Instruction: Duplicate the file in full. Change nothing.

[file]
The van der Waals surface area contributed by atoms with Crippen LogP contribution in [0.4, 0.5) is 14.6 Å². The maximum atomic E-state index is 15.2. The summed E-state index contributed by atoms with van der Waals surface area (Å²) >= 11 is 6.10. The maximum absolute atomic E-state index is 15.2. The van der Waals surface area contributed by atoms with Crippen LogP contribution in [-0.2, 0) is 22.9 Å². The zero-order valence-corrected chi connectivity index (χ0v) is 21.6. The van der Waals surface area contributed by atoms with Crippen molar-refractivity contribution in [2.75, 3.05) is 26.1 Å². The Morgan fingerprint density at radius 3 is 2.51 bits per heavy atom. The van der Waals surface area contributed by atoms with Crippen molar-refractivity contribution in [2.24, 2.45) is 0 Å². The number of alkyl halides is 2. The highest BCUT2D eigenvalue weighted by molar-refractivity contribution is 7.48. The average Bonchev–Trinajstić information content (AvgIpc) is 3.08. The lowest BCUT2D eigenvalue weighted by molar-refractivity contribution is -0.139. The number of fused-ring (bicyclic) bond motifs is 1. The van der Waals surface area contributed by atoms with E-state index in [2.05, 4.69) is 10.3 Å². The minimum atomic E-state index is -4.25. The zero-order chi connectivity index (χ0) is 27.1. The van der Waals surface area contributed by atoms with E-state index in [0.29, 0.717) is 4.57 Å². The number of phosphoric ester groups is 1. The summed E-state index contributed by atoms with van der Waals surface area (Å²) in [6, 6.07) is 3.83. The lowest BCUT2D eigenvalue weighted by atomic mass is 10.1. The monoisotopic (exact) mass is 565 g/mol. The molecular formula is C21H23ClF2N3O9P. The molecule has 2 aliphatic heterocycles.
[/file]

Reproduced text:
The van der Waals surface area contributed by atoms with Crippen LogP contribution in [0.4, 0.5) is 14.6 Å². The maximum atomic E-state index is 15.2. The summed E-state index contributed by atoms with van der Waals surface area (Å²) >= 11 is 6.10. The maximum absolute atomic E-state index is 15.2. The van der Waals surface area contributed by atoms with Crippen LogP contribution in [-0.2, 0) is 22.9 Å². The zero-order valence-corrected chi connectivity index (χ0v) is 21.6. The van der Waals surface area contributed by atoms with Crippen molar-refractivity contribution in [2.75, 3.05) is 26.1 Å². The Morgan fingerprint density at radius 3 is 2.51 bits per heavy atom. The van der Waals surface area contributed by atoms with Crippen molar-refractivity contribution in [2.24, 2.45) is 0 Å². The number of alkyl halides is 2. The highest BCUT2D eigenvalue weighted by molar-refractivity contribution is 7.48. The average Bonchev–Trinajstić information content (AvgIpc) is 3.08. The lowest BCUT2D eigenvalue weighted by molar-refractivity contribution is -0.139. The number of fused-ring (bicyclic) bond motifs is 1. The van der Waals surface area contributed by atoms with E-state index in [2.05, 4.69) is 10.3 Å². The minimum atomic E-state index is -4.25. The zero-order chi connectivity index (χ0) is 27.1. The van der Waals surface area contributed by atoms with E-state index in [0.29, 0.717) is 4.57 Å². The number of phosphoric ester groups is 1. The summed E-state index contributed by atoms with van der Waals surface area (Å²) in [6, 6.07) is 3.83. The lowest BCUT2D eigenvalue weighted by atomic mass is 10.1. The monoisotopic (exact) mass is 565 g/mol. The molecular formula is C21H23ClF2N3O9P. The molecule has 2 aliphatic heterocycles.